Technology scouting: How companies can discover what’s next
By Beth Devin, Head of Innovation Network & Emerging Technologies, Citi Ventures June 18, 2018 12:30 PM
The mainstream adoption of new technologies underpins much of the disruption we see in the world today. Big data, mobile, and the cloud are now household words, and together they enable businesses and consumers to operate in ways that weren’t imaginable several years ago. For companies to keep up with the pace of change, a few questions require answers: What nascent technologies will disrupt our world next? How can these technologies be leveraged to build new businesses, engage and wow clients, and improve communities? At the same time, are there potential unintended consequences to consider?
In today’s environment, businesses and leaders urgently need to understand emerging technology trends and the opportunities they present. That’s why firms are standing up “technology scouting” functions to monitor a range of next-gen technologies and dive more deeply into those areas most relevant to their industry and competitive landscape. Outcomes may include partnerships, investments, acquisitions, pilots of startup solutions, and further down the line, the development of new products and even new businesses.
To produce the best results in an organization, scouting teams should perform four main functions:
Operate a radar
First, they should develop and maintain an emerging technology knowledge base and landscape by tapping into a broad set of information sources, including mainstream media, white papers from technology companies and thought leaders, university research, conferences and podcasts. The resulting landscape “radar” provides a broad overview of a given technology domain (e.g., What is it? How does it work? What are potential use cases?), and indicates what stage of evolution the technology has reached. For example, ThoughtWorks publishes an annual Technology Radar report that provides insights relevant to the digital design and engineering services that the client company provides.
Conduct deep dive learning and analysis
Since scouting can be time-consuming, companies often end up devoting too many resources to simply monitoring for all the emerging technologies on the horizon. To move beyond the hype of new technologies and add value, tech scouting teams need to prioritize what is in and outside the bounds of the company. Scouting teams should first determine which technology areas are strategic to the business and conduct immersive learning to explore how a given technology works in that context, when it may be commercially available, and how it can potentially fuel new business opportunities and build future solutions.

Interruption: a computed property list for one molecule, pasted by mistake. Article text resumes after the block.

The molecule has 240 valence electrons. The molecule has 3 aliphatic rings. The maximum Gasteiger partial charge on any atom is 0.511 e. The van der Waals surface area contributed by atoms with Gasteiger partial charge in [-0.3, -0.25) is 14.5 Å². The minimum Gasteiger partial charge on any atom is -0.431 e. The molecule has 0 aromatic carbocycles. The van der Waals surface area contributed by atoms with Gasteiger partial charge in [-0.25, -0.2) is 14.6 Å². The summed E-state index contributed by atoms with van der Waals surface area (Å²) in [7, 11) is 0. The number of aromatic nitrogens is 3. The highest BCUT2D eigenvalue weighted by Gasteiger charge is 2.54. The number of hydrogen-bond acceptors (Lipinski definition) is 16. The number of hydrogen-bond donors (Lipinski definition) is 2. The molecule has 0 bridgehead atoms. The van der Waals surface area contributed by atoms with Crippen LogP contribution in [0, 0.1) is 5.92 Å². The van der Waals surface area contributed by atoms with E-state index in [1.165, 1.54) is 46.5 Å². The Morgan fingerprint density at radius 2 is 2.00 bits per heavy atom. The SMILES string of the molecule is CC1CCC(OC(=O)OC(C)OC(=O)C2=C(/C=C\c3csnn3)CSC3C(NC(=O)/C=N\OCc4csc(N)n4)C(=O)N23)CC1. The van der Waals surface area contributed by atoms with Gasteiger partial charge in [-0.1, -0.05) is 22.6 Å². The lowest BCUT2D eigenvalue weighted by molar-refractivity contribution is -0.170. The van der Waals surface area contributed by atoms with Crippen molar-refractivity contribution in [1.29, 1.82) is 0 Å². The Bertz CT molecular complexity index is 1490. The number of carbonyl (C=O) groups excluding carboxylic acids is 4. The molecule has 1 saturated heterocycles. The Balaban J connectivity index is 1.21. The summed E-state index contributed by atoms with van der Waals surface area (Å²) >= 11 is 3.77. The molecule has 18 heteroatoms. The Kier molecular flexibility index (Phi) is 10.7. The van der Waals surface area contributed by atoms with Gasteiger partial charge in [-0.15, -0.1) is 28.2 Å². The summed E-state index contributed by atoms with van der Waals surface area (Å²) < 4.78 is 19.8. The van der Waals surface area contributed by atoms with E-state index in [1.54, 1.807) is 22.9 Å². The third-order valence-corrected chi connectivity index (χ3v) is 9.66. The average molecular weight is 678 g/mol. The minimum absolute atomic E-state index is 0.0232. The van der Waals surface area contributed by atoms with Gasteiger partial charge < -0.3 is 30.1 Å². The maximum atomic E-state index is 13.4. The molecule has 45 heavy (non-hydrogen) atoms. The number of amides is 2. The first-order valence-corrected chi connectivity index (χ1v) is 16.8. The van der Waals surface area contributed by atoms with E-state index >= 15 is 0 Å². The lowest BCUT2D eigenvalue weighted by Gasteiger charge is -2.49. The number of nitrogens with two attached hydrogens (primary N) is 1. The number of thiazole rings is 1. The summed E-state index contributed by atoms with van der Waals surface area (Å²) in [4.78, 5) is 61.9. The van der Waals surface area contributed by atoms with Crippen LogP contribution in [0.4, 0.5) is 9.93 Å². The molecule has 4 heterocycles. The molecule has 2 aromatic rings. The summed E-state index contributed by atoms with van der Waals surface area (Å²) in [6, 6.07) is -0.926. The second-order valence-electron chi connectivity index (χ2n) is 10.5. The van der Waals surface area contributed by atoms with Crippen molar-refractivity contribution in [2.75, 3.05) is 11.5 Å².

Lowe’s, for example, artfully combines storytelling, science fiction writing, and cartoon illustrations to describe and communicate how future technologies might be used in a retail setting. By building out futuristic use cases, businesses can bring technologies to life and begin exploring their potential impact – both the good and the bad.
Gain first-hand experience
Conducting tests and experiments helps businesses move past academic learning to start implementing new technologies. Because cloud-based environments have made access to emerging technology labs easier than ever, businesses are increasingly collaborating with technology partners like IBM, Microsoft and Intel to define and run basic experiments with defined objectives, and then collect and publish results.
IBM, for example, offers the ability to interact with a quantum computer through its IBM-Q website for anyone interested in learning about and experimenting with quantum computing. By building and supporting a community around these efforts and sharing a wealth of information, the company is generating new knowledge about the technology for the industry. Interested parties can collaboratively explore both potential use cases and strengths for emerging technologies, as well as possible challenges and gaps that must be addressed before the technology can be adopted and operationalized more broadly.
Promote and embed
The best outcome of a scouting function is the identification of a limited set of technologies that warrant deeper investment from the business. While the technology might still be early stage, effective scouting can help companies move from experimentation to early adoption. From there, they can identify specific use cases and make investments in the people, process, and technology required to leverage and operate these emerging technologies.
In the early days of mobile devices and apps, enterprises had to invest in training and hiring iOS and Android designers, engineers and testers. Mobile software also required different testing, deployment, security, usage tracking and advertising capabilities. As companies get closer to adopting the technology, tech scouting teams can provide much-needed guidance, advocacy and support.
Forward-thinking companies invest in tech scouting functions not only to stay informed about next-gen technologies and the potential impact on their business, but also to innovate and provide better products and services for their clients. Through tech scouting, they proactively learn about the potential applications of various technologies and can better gauge the right time to get out of the lab and into the market.